Julien Thompson, the controller of McKesson & Robbins realized that something was not right. “Why should a firm that appeared immensely successful be compelled to go outside its own coffers” to financially support “improvements?” he questioned. Thompson poured through the company books and realized that the Dun & Company report had been nothing more than a fake. Digging deeper, he unearthed a web of deceit that permeated the entire foundation of the multi-million dollar empire. When confronted with the information Coster scoffed at the allegations. Thompson knew what he had found and the evidence was as clear as the ringing of a bell. If Coster was going to scoff at the evidence, Thompson was resolved take it to a higher authority for review and action.
The New York Stock Exchange officials were very interested in what Thompson had unearthed. The faux house of cards constructed by Coster was falling apart around him. Coster knew that there would be no escaping the inevitable. Coster retired to his mansion and took no visitors. Investigators had learned of his past through cunning detective work. There was no escaping justice this time. As a new dawn crept into the windows of his bedroom on December 16, 1938, he awoke. The house was utterly quiet with the only sound the flop of freshly printed newspapers emblazoned with the scandal being dropped upon the mansion’s doorstep. Coster took no action and after a light breakfast, he retired to his upstairs bathroom. He ordered a highball from his butler and closed the door. At few minutes after noon, he heard an inevitable sound at his home’s front door. A series of knocks from the heavy hands of justice rapped repeatedly. The United States Marshalls had come to arrest him for countless indictments of fraud. Coster, avoiding the call to justice, remained in his luxurious bathroom. In his hand he clutched a .30 caliber pistol. He had ensured that his last writing was left for his wife in an easy to find location. He thought about the words he had written as he stared at himself in the mirror. Millions were unaccounted for. He was not going to prison. He had other plans.
Coster had been a schemer all of his life. As he had aged and rose in power, he had done everything possible to avoid detection and to avoid his previous life from being exposed. A wealthy and respected businessman, he had become a beloved member of his community and a leader in the pharmaceutical industry. Despite his wealth and influence, the shadow of his past always loomed in the darkness of the unknown. There was no shaking his shadow. He had been meticulous but his past and his fraudulent ways had finally come to light. He positioned himself carefully in his bathroom. As the banging on the front door continued, he moved onto on the expensive imported carpet and maneuvered to ensure that his actions would not ruin the fine woven fabric beneath his feet. He placed the cold tip of the pistol against his temple and closed his eyes. Seconds later, F. Donald Coster, born Philip Musica, slumped into the bathtub. His butler and the detectives raced to the second floor bathroom and broke down the door. Coster lay in the bathtub surrounded by blood splattered tiles. He was pronounced dead by the medical examiner shortly after. In his pocket, detectives found an old wallet. It contained three one dollar bills.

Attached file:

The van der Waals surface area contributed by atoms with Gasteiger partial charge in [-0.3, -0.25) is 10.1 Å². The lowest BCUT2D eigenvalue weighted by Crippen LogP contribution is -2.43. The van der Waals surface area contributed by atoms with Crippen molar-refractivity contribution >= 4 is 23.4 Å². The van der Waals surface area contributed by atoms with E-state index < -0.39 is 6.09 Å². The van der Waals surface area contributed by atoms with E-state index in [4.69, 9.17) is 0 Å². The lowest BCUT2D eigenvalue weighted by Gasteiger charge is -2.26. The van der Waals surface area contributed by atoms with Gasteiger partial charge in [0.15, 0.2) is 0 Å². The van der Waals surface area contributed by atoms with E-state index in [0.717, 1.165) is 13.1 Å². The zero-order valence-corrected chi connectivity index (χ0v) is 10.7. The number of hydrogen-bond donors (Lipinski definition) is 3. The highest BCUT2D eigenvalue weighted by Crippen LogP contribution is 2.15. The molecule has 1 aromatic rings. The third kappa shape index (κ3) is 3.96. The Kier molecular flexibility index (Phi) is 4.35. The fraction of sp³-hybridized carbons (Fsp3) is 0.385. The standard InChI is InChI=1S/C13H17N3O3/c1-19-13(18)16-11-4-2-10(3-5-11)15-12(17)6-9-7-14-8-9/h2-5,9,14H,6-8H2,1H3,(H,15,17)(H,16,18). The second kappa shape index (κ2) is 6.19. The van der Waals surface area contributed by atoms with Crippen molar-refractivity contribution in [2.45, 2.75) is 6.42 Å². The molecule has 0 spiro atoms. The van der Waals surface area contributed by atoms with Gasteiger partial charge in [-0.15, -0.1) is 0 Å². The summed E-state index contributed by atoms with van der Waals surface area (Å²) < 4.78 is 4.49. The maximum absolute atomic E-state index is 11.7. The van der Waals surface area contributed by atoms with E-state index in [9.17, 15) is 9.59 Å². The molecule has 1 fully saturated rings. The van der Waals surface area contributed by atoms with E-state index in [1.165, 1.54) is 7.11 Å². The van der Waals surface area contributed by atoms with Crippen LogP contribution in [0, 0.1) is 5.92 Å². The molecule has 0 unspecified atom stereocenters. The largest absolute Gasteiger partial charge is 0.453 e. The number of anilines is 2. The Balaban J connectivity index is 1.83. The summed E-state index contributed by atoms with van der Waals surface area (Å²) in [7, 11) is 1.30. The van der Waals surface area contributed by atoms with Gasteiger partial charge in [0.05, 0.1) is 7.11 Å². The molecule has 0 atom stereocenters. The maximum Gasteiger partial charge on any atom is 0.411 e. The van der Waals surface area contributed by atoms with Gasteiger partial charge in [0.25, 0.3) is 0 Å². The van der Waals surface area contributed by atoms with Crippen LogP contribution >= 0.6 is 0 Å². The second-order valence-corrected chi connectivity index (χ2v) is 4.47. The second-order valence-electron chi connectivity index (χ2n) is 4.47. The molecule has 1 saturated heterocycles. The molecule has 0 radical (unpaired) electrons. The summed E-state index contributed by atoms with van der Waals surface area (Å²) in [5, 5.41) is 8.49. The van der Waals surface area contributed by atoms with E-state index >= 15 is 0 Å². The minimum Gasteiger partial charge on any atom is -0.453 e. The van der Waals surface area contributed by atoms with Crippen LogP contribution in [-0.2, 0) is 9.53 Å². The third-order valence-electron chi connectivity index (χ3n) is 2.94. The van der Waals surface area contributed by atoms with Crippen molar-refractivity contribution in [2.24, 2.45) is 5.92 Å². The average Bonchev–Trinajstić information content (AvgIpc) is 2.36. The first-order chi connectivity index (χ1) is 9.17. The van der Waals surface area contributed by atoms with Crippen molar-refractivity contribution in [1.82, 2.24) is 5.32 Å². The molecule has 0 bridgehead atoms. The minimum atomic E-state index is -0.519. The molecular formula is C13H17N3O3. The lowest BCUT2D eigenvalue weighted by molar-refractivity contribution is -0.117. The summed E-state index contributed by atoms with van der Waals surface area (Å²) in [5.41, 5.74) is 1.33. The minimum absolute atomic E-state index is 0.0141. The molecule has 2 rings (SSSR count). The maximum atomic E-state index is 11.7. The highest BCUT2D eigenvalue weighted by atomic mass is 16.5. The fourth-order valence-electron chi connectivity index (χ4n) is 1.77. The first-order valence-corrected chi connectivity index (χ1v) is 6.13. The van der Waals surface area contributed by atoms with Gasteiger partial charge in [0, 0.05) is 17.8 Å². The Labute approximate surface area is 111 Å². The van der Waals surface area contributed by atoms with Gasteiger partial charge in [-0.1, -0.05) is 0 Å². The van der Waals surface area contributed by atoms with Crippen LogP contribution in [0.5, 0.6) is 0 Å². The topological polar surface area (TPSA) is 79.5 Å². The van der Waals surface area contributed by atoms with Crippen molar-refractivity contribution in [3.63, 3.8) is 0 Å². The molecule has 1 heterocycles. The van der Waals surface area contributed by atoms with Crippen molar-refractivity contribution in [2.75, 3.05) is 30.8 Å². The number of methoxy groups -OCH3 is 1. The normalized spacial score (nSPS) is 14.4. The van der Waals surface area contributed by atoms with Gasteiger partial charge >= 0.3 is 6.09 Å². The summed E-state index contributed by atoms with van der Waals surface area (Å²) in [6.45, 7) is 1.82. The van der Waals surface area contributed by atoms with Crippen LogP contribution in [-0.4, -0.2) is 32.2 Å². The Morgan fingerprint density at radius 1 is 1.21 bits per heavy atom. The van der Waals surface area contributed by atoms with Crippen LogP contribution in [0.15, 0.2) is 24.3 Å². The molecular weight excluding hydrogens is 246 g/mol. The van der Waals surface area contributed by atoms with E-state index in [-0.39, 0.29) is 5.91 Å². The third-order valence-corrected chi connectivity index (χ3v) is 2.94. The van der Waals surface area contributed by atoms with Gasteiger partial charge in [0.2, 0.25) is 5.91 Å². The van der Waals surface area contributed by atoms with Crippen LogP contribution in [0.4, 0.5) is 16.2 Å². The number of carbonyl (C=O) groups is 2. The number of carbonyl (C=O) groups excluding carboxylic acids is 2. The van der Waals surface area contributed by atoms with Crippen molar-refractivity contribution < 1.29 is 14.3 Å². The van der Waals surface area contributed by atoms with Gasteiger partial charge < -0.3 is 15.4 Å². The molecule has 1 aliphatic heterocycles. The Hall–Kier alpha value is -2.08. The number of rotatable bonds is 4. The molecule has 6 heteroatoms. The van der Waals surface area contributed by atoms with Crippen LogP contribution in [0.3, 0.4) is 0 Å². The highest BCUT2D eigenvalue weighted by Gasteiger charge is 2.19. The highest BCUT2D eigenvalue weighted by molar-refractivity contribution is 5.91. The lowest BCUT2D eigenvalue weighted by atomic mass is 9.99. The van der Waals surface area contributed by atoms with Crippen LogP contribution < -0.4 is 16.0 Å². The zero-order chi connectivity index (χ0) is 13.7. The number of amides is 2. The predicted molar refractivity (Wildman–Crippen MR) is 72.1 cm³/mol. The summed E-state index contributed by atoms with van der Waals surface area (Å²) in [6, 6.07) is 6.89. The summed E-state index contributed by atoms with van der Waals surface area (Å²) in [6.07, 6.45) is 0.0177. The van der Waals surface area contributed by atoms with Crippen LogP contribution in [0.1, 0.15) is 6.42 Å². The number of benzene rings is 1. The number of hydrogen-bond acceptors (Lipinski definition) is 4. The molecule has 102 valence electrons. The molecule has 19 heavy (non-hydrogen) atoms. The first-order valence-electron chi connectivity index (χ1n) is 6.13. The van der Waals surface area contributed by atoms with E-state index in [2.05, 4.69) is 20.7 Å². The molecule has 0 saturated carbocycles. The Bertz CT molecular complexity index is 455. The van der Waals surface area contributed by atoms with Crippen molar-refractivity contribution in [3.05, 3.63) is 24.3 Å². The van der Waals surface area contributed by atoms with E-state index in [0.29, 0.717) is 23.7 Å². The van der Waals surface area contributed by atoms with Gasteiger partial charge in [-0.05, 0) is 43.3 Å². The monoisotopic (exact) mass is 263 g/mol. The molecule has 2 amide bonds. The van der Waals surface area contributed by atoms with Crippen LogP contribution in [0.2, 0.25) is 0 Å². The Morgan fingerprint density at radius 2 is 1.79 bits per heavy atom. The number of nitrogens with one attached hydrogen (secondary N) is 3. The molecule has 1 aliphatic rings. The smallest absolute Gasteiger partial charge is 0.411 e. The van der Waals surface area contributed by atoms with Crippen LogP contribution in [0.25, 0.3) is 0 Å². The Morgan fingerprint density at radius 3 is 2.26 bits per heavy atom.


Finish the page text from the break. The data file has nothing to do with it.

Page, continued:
McKesson & Robbins weathered the storm and remains under its new name McKesson as a vibrant pharmaceutical company. On the company website it touts its financial success in the late nine-teen twenties and remits its one time director, F. Donald Coster or Philip Musica as he was christened, and leaves his legacy in the dark shadows of antiquity. Over one hundred and twenty years ago, the young man had a dream of attaining wealth and power. Over the course of his life, he achieved all of that and was even successful, for a time, to reinvent his entire existence. Despite his arduous efforts, his criminal past was always lurking. In an editorial published the day after his suicide, the author penned “the observer marvels and gives up as he contemplates the mystery of this extraordinarily gifted man. After his fashion, Coster-Musica was a genius. Placidly, confident in his own histrionic ability, he faced, year in and year out, witnesses who one would have thought must have long ago have recognized him. Seemingly they did not. He had a spell that was as good, while it lasted, as an invisible cloak. Did he have his own laugh at the folly of mankind as every day he shaved and dressed Philip Musica and then sent Frank Donald Coster to sit behind the ornate desk? We shall never know the answers to many questions he has left behind him. Perhaps there was but one answer – the self-directed bullet in the fertile, tortured brain.” Philip Musica truly left many questions unanswered in the wake of his life of fraud and subterfuge that started with bribing customs officials for his first criminal enterprise of reaping the windfalls of nearly weightless cargos of imported items that arrived at the piers in our waters.